Somewhere, Michael Bloomberg and Rudy Guiliani are Green With EnvyComments
Arbitrary police harassment of citizens in Chicago is remarkably pervasive:
Perhaps the most startling finding of the ACLU report is that during the summer of 2014, CPD conducted more than a quarter million stops of civilians that did not lead to an arrest. When comparing that number of stops to population in Chicago versus New York City at the height of that city’s controversial use of the stop-and-frisk practice, Chicagoans were stopped more than four times as often as people in New York. Stops per 1000 residents was 93.6 in Chicago, compared to 22.9 (at the highest point in 2011) in New York City. The New York police have been forced to curb significantly their use of stop-and-frisk after a federal judge found the use in that city to be unconstitutional.
4 times more often than Bloomberg’s New York? Jesus.
You may be unsurprised that these arbitrary stops were not conducted in a racially neutral manner:
According to data from calendar year 2014 analyzed by the ACLU, African Americans represent nearly 72% of all the stops in the City of Chicago, as compared to the reality that African Americans represent only about 32% of the City’s population. The data analyzed by the ACLU shows that stops most commonly take place in the districts with the largest minority populations. For example, in 2014, police conducted 266 stops per 1000 people in the Englewood area (which is predominantly African American) while the rate in predominantly white Lincoln/Foster district was just 43 per 1000 people.
However, the data also shows that African Americans are much more likely to be the target of stops in predominantly white neighborhoods. Thus, in Jefferson Park where the population is just 1% African American, African Americans account for a full 15% of all stop-and-frisks in that area. In the Near North District, where the African American population is 9.1%, African Americans are subjected to more than one-half (57.7%) of all the stops. The ACLU report concludes that “black citizens are disproportionately subjected to more stops than their white counterparts.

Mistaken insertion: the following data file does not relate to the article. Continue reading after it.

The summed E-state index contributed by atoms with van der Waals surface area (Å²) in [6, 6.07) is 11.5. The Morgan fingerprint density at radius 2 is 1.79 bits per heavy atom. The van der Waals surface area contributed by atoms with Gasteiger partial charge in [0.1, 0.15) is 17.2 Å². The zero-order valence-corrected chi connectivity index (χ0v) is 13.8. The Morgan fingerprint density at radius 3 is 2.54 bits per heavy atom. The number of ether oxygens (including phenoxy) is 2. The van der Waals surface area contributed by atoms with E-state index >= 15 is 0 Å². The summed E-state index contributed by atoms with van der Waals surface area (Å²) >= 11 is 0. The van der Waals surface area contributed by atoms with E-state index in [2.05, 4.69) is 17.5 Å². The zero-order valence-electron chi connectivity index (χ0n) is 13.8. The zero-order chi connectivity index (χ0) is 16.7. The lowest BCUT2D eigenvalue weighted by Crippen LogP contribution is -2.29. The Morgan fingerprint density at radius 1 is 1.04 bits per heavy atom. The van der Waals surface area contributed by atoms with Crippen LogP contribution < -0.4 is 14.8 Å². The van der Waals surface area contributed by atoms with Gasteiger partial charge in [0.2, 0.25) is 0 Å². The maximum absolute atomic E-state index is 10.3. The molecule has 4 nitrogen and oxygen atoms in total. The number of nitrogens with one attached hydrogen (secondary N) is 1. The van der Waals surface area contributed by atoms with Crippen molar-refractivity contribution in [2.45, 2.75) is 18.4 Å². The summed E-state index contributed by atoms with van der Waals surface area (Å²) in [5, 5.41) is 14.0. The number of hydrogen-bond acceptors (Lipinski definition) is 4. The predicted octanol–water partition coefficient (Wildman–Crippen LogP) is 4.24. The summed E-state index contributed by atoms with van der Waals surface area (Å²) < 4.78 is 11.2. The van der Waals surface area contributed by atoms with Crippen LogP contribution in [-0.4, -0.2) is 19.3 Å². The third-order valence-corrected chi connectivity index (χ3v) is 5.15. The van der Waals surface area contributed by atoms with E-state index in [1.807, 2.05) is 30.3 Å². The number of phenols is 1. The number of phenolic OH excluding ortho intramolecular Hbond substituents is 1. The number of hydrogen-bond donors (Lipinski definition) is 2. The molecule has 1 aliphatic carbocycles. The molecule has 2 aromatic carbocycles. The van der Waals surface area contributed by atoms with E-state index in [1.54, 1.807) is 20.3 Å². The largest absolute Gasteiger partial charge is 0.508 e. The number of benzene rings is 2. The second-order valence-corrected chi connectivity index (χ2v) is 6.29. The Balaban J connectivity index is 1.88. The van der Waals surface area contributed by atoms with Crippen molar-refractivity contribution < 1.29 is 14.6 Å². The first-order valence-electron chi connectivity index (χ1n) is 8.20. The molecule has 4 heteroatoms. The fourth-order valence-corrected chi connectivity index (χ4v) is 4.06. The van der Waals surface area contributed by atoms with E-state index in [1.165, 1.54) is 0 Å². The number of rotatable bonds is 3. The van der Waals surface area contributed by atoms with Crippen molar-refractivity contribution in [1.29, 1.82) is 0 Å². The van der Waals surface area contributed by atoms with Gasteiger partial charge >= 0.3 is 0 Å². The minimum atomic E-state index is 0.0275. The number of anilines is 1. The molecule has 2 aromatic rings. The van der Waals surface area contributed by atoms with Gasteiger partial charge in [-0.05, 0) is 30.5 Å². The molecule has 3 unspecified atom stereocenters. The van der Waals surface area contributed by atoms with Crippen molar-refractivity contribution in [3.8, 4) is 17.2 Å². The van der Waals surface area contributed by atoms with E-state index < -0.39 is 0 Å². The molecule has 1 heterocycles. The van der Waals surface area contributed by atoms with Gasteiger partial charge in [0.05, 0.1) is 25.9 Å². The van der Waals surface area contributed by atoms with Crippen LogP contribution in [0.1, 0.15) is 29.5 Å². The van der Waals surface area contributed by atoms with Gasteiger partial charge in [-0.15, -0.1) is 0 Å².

Equally unsurprising is that many of the stops were not legal even under the very forgiving standard established by Terry v. Ohio:
The report also explores the problems with the reasons for many of the stops are taking place. Each time a Chicago Police officer makes a stop, the officer is required to fill out a “contact card” collecting information about the person who was stopped and why the stop took place. The ACLU’s review of a randomly-selected number of contact cards from selected months in 2012 and 2013, they found that in half of all stops reviewed the officer failed to record a legally sufficient reason for initiating the stop. In a number of other instances, police stated that they stopped someone for a reason that was unrelated to criminal activity (associating with others who were suspicious, for example) or asserting that someone “matched a description” without any explanation of how or what description was matched. In spite of this poor performance, the City reported that it has no record of police officers receiving additional training after the academy in proper procedures for stop and frisks—training that seems to be needed greatly.
What’s even better about these systematic violations of civil liberties is that there’s no evidence that they actually improve public safety.